Seattle, Washington/Sidewalk Import
This import is in support of an initiative to jumpstart an OSM-based pedestrian network with global coverage. This proposal has been presented at the State of the Map US 2016 in Seattle, and the import strategy has been developed with feedback from the global OSM community, in addition to focused engagement with the local meetup chapter of OSM in Seattle. You can read more about our proposal on Proposed_features/sidewalk_schema.
Import Plan Outline
The goal is to improve mapping of the pedestrian network within Seattle by importing open sidewalk data from the City of Seattle's open data platform. The data is high quality and has coverage that would be extremely time-intensive to match through individual mapping.
The is currently a demonstrable need for this data: comparison of coverage of sidewalk data currently within the OpenStreetMap versus the coverage of data available through the City of Seattle shows a huge gap.
Taking advantage of this open data source will not only significantly improve the map with respect to coverage of sidewalk data, but also create the foundation for others to develop tools to assist those who would benefit from better sidewalk data, such as routing tools that are customized to the needs of the limited mobility community.
We plan to import pedestrian data, defined as: crossings, kerbcuts and sidewalks, within the bounds of the City of Seattle in order to address this deficit.
Our proposal includes delivering import tools to facilitate this import, and then working more directly with the community through activities such as mapathons, in order to get more people mapping and also meet human verification expectations.
- June 2016: scoping and analysis of import tool options - July 2016: development of import tools and presentation of strategy to the OSM community - August 2016: engagement with the community and import of data, including human verification community mapathons
We will be working with a sole data source for this import, sidewalk data which is published by the City of Seattle. The data
Provide links to your sources.
Data source site: https://data.seattle.gov/Transportation/SDOT-Sidewalks/dsed-gzpp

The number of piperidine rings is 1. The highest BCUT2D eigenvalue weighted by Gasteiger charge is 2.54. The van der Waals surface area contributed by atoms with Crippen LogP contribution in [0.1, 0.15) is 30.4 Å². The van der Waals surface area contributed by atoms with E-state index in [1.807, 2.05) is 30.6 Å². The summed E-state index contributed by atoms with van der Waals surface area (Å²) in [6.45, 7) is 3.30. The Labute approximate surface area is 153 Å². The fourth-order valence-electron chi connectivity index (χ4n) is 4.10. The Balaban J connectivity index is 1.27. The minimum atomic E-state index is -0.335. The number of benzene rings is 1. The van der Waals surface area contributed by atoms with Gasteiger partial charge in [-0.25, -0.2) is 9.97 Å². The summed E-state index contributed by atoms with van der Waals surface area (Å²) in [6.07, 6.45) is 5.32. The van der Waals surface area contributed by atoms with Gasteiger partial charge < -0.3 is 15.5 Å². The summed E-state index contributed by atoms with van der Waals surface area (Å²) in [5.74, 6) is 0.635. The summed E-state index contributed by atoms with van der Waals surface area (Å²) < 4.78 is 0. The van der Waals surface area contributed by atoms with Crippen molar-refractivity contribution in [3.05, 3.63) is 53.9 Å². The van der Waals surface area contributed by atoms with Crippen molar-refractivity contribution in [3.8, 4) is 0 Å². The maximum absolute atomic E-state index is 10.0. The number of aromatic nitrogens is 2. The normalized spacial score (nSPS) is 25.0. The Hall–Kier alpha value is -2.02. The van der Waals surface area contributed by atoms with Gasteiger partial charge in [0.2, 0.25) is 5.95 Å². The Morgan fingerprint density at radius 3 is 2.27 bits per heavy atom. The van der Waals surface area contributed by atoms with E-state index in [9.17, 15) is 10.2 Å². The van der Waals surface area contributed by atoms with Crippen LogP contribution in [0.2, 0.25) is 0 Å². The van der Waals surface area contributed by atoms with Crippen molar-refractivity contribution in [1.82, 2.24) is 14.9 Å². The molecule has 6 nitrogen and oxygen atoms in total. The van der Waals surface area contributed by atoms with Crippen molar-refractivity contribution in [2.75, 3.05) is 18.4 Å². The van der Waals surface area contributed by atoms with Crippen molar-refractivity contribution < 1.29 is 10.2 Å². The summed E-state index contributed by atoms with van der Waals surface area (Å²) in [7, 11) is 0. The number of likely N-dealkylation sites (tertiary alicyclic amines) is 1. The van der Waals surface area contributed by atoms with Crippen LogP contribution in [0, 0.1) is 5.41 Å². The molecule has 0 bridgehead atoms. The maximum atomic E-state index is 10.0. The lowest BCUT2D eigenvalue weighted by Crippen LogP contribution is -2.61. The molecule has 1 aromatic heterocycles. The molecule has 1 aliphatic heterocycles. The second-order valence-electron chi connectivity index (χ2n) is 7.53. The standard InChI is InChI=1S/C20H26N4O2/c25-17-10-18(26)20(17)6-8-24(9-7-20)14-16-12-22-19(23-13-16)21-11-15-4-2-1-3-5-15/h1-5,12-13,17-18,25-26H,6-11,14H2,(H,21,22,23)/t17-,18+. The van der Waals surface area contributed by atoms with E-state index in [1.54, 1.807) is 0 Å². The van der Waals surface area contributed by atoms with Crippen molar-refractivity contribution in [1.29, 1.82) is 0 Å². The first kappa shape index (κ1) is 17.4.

Data license: https://data.seattle.gov/data-policy
Type of license: Public Domain with Attribution
ODbL Compliance verified: yes
OSM Data Files
This is a one-time import that we hope will serve as a model for another urban areas. To this end, we actively encourage feedback not just on the proposal for the Seattle import, but also with respect to how our proposal may scale and be used by others.
The import will be semi-automated. We are developing import tools to bulk convert City of Seattle GeoJSON data into the OSM XML standard. We will be using an API through a customized version of the iD editor (see the HOT tasking manager for an example workflow) in order to integrate the data into the OSM database.
We will use this customized iD editor in order to include a human verification process to accompany the automated bulk conversion of data.
We will first convert the City of Seattle GeoJSON files to the proposed sidewalk schema standard, as outlined on Proposed_features/sidewalk_schema. As this schema falls within current conventions, this stage will ensure that source data maps to OSM tags.
We will need to convert the data into a schema that matches our proposed conventions for tagging pedestrian data, as presented at the State of the Map 2016 in Seattle, and also outlined on our wiki page proposal.
Once the data is within this schema, we need to convert it to the OSM XML standard. We are developing tools to allow us to do this.
Data Transformation Results
TBA We will link to prepared OSM files once produced.
Data Merge Workflow
We are working on this as a dedicated team as part of the Data Science for Social Good fellowship hosted by the University of Washington. We are currently a team of 8, with 4 students, 2 data science leads and 2 project leads. We are also working closely with the local OSM community in the City of Seattle, who we will directly involve in the human verification steps of data import. We are hosting our first mapathon to this end at the University of Washington on August 7th.
We are taking inspiration from other recent large imports, including:
Detail the steps you'll take during the actual import.
- Our workflow is as follows:
- Import the City of Seattle GeoJSON - Run scripts to convert the data to the proposed sidewalk schema - Run scripts to convert the output of this stage to the OSM XML - Upload the output to a customized tasking manager - Involve human verification and merge the output to the OSM layer through an API
- Our changeset size policy is to match census tract
- We take responsibility to revert any changes in case of breakages
Our conflation strategy is inspired by other recent large data imports, such as the LA building import.
Through using JOSM, we plan to have a strategy that is based around human verification. This will be a component of the tasking manager stage as previously described in our proposal.
The governing convention that we recommend is to favor superior coverage that is already present in the OSM layer.